2. A quantity of water can then be put into the beaker or glass.  A precise measurement is not needed but it is important to make sure that the bases of all the stalks will be covered.
  3. Carefully, each group puts a couple of drops of the food colouring into the glass or beaker.  Only two to three drops will be needed.  A cap full of food colouring will be sufficient.  The water can be given a quick stir.

Adding the Food Colouring to the Beaker/Glass

Add a couple of drops of food colouring to each beaker/glass.

Add a couple of drops of food colouring to each beaker/glass.

Picture Credit: Everything Dinosaur

Place the celery to be tested in the beaker/glass, record the time when this was done.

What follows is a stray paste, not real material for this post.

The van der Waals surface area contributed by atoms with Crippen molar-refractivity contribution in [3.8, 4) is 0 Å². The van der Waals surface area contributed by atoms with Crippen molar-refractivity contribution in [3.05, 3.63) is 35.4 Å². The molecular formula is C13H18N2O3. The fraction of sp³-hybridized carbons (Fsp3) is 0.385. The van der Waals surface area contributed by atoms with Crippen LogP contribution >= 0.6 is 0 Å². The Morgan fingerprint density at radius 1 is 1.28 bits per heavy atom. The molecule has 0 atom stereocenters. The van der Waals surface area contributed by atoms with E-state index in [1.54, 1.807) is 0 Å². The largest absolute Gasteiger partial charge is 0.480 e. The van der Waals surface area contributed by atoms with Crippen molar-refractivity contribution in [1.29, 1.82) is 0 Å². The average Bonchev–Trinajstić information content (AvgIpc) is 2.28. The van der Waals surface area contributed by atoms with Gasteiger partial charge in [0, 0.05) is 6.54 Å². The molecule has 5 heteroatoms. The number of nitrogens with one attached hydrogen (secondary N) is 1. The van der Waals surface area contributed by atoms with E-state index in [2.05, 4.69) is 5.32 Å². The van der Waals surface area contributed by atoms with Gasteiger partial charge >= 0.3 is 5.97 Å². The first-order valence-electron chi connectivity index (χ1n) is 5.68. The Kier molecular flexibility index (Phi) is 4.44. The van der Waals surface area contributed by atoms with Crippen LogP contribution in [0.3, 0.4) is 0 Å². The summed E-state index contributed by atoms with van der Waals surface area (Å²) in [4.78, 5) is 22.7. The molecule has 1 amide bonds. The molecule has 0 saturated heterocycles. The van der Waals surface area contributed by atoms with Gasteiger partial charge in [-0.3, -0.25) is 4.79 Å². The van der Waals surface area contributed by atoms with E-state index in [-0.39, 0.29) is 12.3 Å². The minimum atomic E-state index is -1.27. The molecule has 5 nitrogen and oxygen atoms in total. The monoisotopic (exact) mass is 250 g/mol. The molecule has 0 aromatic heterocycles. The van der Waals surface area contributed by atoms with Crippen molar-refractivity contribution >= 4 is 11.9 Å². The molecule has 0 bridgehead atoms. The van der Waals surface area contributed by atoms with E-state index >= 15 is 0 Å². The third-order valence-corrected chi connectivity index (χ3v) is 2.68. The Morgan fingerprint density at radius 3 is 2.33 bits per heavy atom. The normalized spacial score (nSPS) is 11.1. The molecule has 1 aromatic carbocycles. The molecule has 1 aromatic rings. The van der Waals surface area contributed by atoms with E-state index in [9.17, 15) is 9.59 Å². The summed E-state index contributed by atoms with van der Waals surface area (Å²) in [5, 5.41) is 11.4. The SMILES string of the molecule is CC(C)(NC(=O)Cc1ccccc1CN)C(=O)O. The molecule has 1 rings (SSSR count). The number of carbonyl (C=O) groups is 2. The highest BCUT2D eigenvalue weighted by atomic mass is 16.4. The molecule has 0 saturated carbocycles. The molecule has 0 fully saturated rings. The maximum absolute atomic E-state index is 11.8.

Time to Leave Your Fossil Experiment

Record the time when the celery was placed in the solution.

Record the time when the celery was placed in the solution.

Picture Credit: Everything Dinosaur

It may take several hours, but slowly capillary action will permit the coloured water to move up the plant tissues.  This experiment not only highlights the water transportation system in plants (xylem) but also demonstrates that spaces in living organisms have the potential to be filled by minerals such as calcium carbonate or phosphate that are dissolved in water.   This experiment is demonstrating how living things can become filled with minerals dissolved in water which can lead to petrifaction (means turning to stone), the fossilisation process.

How Fossils Form – The Experiment (Part 3)